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Teacher perspectives: the importance of planning for learning

We’re looking at planning to enable each of your students to progress their understanding.
AMY: I think if you’re planning for covering tasks, you tend to stick to this is what I’ve planned. I’m going to cover it in my lesson. And you tend to lose some of the children’s learning. I think if you take into account what they already know, where you want the children to get there, you start to think, well, how am I going to get there? How will this learner get there? How will this learner get there? You’ll know all the different types of resources you could put in place.
It’s about knowing where your children are at coming into the lesson, and how are you going to get them to the next step leaving the lesson so none of the children get left behind.
ASHLEY: My advice for planning for learning is to make sure that your lessons aren’t rigid. I would make sure that what we call fluid lessons were. It’s all well and good having a lesson plan with timings, this, this, this, this. But if you set yourself those really high expectations of meeting those timings, it’s not something that is realistic. Every lesson’s different. Every student’s different. Every group that you put together is different. There’s some people today who spent a lot longer on that task compared to other groups, even though there were mixed groups. You have to be ready to adapt your timings.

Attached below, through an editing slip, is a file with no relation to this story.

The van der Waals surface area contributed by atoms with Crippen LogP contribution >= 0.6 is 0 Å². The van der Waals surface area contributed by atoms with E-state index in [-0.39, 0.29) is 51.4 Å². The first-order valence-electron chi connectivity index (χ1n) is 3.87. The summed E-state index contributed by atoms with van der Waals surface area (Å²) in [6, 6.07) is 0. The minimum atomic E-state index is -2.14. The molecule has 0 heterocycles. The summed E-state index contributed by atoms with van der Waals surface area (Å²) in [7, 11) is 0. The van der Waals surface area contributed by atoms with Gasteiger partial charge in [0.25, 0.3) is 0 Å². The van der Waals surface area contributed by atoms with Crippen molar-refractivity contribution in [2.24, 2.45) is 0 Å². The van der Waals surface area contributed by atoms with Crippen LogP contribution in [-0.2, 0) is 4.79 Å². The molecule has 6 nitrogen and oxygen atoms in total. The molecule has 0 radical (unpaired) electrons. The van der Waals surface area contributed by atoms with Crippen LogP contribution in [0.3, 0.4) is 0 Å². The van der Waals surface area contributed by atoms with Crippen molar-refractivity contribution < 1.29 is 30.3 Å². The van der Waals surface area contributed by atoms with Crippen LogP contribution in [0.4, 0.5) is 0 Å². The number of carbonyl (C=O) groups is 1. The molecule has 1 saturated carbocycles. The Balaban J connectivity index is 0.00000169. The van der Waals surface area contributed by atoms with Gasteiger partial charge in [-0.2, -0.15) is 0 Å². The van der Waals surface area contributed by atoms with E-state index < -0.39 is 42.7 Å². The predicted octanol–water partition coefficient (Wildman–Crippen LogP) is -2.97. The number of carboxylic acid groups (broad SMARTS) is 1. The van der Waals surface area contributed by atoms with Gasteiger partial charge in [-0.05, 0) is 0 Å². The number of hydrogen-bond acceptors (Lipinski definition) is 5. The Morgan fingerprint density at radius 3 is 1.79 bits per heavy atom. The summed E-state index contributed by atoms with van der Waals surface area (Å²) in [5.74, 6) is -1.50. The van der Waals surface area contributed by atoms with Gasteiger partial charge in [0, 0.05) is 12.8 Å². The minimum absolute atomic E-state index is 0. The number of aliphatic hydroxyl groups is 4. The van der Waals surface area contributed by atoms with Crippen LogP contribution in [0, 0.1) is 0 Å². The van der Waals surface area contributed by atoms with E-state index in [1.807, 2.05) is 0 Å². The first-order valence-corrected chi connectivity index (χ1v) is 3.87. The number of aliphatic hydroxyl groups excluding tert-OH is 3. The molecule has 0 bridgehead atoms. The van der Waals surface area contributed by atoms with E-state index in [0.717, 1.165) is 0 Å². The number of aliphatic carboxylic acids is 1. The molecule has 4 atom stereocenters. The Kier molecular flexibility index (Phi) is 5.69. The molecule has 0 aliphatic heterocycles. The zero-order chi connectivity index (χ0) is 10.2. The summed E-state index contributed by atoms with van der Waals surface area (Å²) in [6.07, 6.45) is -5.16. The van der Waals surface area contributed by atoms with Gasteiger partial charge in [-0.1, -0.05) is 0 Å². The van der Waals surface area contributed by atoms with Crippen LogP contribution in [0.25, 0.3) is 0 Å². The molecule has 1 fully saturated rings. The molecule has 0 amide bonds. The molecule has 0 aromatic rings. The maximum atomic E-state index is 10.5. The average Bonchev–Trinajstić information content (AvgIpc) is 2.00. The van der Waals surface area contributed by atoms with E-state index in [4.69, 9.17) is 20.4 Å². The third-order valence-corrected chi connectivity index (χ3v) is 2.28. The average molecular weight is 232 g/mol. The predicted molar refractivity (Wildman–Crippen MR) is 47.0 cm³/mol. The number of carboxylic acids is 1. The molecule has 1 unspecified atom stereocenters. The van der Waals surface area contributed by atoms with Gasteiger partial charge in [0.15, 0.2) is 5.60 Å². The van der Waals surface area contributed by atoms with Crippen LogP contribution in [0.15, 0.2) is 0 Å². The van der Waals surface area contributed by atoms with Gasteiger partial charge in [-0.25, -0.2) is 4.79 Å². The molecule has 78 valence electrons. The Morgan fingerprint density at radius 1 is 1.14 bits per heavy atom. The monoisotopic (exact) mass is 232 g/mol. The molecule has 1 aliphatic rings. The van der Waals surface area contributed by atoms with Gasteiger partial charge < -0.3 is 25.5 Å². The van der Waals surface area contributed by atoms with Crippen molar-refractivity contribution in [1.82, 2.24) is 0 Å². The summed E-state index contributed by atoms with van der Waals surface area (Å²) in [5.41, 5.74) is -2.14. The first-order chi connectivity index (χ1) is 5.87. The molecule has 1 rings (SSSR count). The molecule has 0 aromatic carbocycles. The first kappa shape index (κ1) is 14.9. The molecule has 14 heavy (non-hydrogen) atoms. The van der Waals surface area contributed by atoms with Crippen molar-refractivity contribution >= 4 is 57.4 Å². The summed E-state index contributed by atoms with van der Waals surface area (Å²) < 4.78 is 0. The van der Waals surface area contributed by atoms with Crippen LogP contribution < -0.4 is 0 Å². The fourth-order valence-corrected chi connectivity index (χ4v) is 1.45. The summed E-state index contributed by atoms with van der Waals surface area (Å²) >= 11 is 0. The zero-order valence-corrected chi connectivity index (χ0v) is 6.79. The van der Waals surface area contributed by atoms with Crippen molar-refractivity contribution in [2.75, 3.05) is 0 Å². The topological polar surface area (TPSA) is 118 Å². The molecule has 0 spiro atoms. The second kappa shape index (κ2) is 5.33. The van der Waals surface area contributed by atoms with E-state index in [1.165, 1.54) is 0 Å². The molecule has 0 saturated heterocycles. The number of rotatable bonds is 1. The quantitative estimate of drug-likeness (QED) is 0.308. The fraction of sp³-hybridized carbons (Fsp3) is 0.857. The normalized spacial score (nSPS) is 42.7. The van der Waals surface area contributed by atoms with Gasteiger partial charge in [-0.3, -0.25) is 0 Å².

And if you can’t get something in that particular lesson, it’s not the end of the world if it runs onto the next lesson or it runs into a homework task or anything like that. I think you’ve got to be prepared for things not to go as slick as you think. And when they don’t go as slick as you think, don’t panic about it. So always expect the unexpected, because what you think is going to happen is very different from what actually happens.
GEORGE: If you just plan to cover everything and take it off a list, then the children are unlikely to have learned in the same way as if you plan based on what they actually know already. It might mean breaking it down into key steps, but it will allow them to understand far better. Key pieces of advice are be brave enough to listen to the children and not think they have to talk all the time, to plan for misconceptions, so what might come up that the children have a misunderstanding about or a mistake that’s quite common, and then to be flexible in your planning.
So we have a plan for the week, and we know where we would like to go, and we generally stick to that. But normally by Wednesday, we’ve sort of gone off pace slightly, and that’s fine because that’s the nature of working with children.
CAROLINE: So for me, when I was doing my training, I loved it, but it was all about how am I going to fill the time? What am I going to get them to do? And still there are some lessons where you end up doing that. You think, what am I doing here? My top tip would be you don’t have to tell them everything. So I feel I definitely look back at my very first lessons the first year I became a teacher, and I was saying everything they needed to know. And if they didn’t know it, I was thinking, I need to explain it better, or I need to talk more. And my whole opinion on that’s totally changed.
I hardly tell them anything if I can. I really don’t want to tell them the answer. If they ask me a direct question, I try and dodge it as best as I can, just so they’ve got to find out themselves. My year twelves, I always get them to do, when we do a new topic, they all have to do a starter or a bit of a presentation first. And it’s always the topic that they’ve had to go introduce and research themselves. It’s the one they know best when it comes to the exam. So try not to tell them anything. Don’t’ just give them the information. Because giving them the information, the answers isn’t giving them an opportunity to learn.